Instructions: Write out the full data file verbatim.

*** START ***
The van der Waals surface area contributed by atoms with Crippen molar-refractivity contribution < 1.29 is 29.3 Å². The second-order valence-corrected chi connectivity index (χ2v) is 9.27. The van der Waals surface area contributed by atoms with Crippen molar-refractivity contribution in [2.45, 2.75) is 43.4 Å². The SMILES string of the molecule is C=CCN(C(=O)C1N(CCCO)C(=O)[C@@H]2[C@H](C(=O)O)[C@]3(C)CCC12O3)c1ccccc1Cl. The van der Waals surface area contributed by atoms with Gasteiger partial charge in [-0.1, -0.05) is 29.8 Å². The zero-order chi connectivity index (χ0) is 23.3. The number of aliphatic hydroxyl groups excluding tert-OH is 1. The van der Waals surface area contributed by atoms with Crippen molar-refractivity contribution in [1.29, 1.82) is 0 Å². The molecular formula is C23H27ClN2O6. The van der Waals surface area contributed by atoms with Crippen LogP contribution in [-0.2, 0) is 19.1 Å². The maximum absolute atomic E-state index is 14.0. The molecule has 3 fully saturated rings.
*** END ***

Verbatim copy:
The van der Waals surface area contributed by atoms with Crippen molar-refractivity contribution < 1.29 is 29.3 Å². The second-order valence-corrected chi connectivity index (χ2v) is 9.27. The van der Waals surface area contributed by atoms with Crippen molar-refractivity contribution in [2.45, 2.75) is 43.4 Å². The SMILES string of the molecule is C=CCN(C(=O)C1N(CCCO)C(=O)[C@@H]2[C@H](C(=O)O)[C@]3(C)CCC12O3)c1ccccc1Cl. The van der Waals surface area contributed by atoms with Gasteiger partial charge in [-0.1, -0.05) is 29.8 Å². The zero-order chi connectivity index (χ0) is 23.3. The number of aliphatic hydroxyl groups excluding tert-OH is 1. The van der Waals surface area contributed by atoms with Crippen molar-refractivity contribution in [1.29, 1.82) is 0 Å². The molecular formula is C23H27ClN2O6. The van der Waals surface area contributed by atoms with Crippen LogP contribution in [-0.2, 0) is 19.1 Å². The maximum absolute atomic E-state index is 14.0. The molecule has 3 fully saturated rings.